And Bottom Bunk Sneaker House, a shoe resale store on Melrose Avenue designed to provide reentry services to formerly incarcerated men and women, is also stopping sales of Yeezy shoes.
Bottom Bunk founder Cole Richman tells THR via email that Yeezy products have historically sold well, making this “a major financial hit for Adidas, just as it is for Bottom Bunk.”
“Making the decision to remove them from our inventory wasn’t an easy choice as YZY [Yeezy] products equate to about 30 percent of our business, but staying true to our values is paramount,” Richman says. “[Adidas] will survive with their current lines and collaborations and find new ones but it will be extremely difficult to replicate what they had with YZY.”
Richman began his own career on the sneaker resell market by purchasing a pair of Yeezys and selling them for a profit, noting that Yeezy slides (which retail at $70 and can resell for as much as $300) are the best-selling product from the line, and that other sneaker silhouettes retail from $150-$250 and can go for as much as $2,000 on the resell market.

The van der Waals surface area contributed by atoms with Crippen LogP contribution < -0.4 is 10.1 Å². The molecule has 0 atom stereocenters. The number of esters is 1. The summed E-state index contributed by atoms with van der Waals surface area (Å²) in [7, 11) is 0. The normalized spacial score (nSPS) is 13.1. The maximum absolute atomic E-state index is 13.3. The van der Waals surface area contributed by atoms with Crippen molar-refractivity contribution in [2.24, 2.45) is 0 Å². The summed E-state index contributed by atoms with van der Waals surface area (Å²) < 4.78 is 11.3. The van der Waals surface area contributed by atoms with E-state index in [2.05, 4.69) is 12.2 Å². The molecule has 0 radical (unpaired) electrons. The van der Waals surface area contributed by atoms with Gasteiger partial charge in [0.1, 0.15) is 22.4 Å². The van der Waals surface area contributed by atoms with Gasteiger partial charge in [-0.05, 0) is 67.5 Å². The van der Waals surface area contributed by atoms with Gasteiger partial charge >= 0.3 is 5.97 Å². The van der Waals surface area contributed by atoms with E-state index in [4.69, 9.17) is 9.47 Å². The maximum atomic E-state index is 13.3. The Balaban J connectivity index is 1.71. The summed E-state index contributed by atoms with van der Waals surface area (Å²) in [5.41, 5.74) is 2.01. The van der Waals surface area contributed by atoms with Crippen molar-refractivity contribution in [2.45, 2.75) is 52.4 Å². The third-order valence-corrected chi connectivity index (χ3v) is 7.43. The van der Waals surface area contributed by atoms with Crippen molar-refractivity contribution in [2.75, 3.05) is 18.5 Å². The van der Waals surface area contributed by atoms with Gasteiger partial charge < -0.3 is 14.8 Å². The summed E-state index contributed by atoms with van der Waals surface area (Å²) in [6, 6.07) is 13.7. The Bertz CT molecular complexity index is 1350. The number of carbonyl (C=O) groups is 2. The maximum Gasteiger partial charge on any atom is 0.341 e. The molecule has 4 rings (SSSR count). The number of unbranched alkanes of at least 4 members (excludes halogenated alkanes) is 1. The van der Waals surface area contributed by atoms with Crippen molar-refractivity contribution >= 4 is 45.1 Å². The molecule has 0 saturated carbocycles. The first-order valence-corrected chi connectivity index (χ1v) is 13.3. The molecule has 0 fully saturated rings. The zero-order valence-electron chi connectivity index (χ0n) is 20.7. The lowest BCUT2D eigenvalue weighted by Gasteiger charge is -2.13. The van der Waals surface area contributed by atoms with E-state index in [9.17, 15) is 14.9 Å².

“Yeezy’s will continue to resell for a while and be a coveted shoe for collectors but for everyday use, consumers will move on to something else,” Richman says. “When you’re talking about hype sneakers, YZY footwear is really the only offering from Adidas and is absolutely its most popular shoe in that category.”
As for next steps for West — the self-proclaimed “most impactful artist of our generation,” who has compared himself to Warhol, Shakespeare, Disney and others — Engelmayer predicts West will find it very hard to get new partners going forward.
“Even if he has fans who love him, even if he writes a new song, who’s going to put the label on it? Who’s going to sell it? I don’t think that’s hit him yet,” Engelmayer says. “The best thing he can do right now is shut his mouth, walk away, close down and just stay in obscurity for two months. And then start rebuilding slowly. America is a very good place with media. If you shut yourself down, no one covers you. You’re only news when you’re in the news. As long as he keeps his mouth shut, he becomes yesterday’s news.”